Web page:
The more a company invests in safely handling waste the more jobs it will create, the less damage it will do to the natural environment and the less harm it will do to the tourism, agriculture and fisheries industries that are built on the image and the reality of Tasmania’s clean environment. While it is
I’m a fifth-generation farmer. My family have run properties alongside the Darling/Baaka River for almost a century. We have watched as the once mighty river system that runs through the heart of our nation has suffered due to government mismanagement and over-extraction upstream. I’ve always said the red dirt of home runs through my veins,
You can’t be a leader if you follow people down the wrong path, which is why, with a heavy heart, I am returning the alumni award for National Leadership the University of Newcastle bestowed on me in 2017. I cannot understand how the council of a university whose motto is “I look ahead” could appoint
The best way to keep premiums down is to prevent climate change and the disasters it causes No matter how much you pay for your home or car insurance, if your property is damaged by mouse plague, nuclear radiation, war or rising sea levels you are almost certainly on your own. If you’re lucky, your
The only viable long-term solution to our liquid fuel insecurity is to get off fossil fuels. Instead we are giving them taxpayer handouts When I was a kid, every year in early December we would go to the Geelong oil refinery in Corio. The refinery’s fire engine would cruise around, flash its lights and hand
Nothing captures prime minister Scott Morrison’s approach to climate change better than his embrace of “clean hydrogen” – a BS marketing term that delivers nothing but obfuscation and helps no one but the fossil fuel industry. Tellingly, this approach isn’t even new: Morrison has simply dusted off an old polluter playbook and changed a few
New mines won’t boost world demand for Australian coal — but they will cannibalise jobs from existing coalmines The New South Wales government is simultaneously committed to a net-zero emissions target for 2050 at the same time as new coalmines in the Hunter Valley with the capacity to produce 10 times more coal than Adani’s
When Malcolm Turnbull was dumped last week from New South Wales’ Net Zero Emissions and Clean Economy advisory board as quickly as he was appointed, the move shocked many people. Turnbull was dropped by his own protégé, the state’s Environment minister, Matt Kean, and by a government in NSW that had previously seemed receptive to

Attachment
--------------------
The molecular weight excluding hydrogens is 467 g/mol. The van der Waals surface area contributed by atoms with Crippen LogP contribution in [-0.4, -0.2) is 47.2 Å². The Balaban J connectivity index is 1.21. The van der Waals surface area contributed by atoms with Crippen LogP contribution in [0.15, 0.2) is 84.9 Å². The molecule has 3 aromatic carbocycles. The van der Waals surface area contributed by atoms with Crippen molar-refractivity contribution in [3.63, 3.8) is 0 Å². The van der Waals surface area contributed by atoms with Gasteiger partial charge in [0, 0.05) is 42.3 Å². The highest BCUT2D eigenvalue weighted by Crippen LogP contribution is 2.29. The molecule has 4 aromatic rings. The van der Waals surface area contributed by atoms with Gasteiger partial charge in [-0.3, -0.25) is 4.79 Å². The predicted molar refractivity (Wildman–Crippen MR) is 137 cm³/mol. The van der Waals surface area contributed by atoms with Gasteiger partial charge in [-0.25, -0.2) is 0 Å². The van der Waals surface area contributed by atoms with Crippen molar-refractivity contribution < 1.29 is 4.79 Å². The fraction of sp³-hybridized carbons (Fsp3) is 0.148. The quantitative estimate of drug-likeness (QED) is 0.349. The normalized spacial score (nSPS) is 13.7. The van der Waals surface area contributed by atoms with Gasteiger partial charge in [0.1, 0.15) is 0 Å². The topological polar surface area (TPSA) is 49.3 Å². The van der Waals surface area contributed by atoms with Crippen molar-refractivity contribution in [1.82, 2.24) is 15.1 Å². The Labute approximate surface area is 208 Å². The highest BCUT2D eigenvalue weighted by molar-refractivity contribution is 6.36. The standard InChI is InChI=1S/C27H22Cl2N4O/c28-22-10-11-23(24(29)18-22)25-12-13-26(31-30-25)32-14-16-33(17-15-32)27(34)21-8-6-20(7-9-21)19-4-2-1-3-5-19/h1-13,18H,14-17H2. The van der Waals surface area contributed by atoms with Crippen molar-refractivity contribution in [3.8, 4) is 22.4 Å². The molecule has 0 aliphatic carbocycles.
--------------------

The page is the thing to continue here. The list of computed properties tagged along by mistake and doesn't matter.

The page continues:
The one thing we can say for sure about Australia’s economic recovery is that it has not been gas-fired. This week the Australian Bureau of Statistics confirmed that employment in Australia has recovered to better than pre-COVID levels. This noteworthy achievement is made all the more remarkable by the fact that over the course of
Yesterday, former Liberal prime minister Malcolm Turnbull was unceremoniously dumped as chair of the New South Wales government’s climate advisory board, just a week after being offered the role. His crime? He questioned the wisdom of building new coal mines when the existing ones are already floundering. No-one would suggest building new hotels in Cairns to help
It’s incredible what can happen in a year. This time last year Australia was heading into lockdowns and recession. The Treasurer was still sipping on his “Back in Black” mug and clinging to the idea that any stimulus spending would be small, targeted and temporary, and hundreds of thousands of Australians were still recovering from
What would happen in your industry if a judge described someone’s methodology as “inflated”, “lacking evidentiary foundation” and “plainly wrong”? If your industry would stop using that methodology, then you probably are not an economist and you don’t work for coal companies. Exactly this happened in 2019 and, with no change and no reflection, the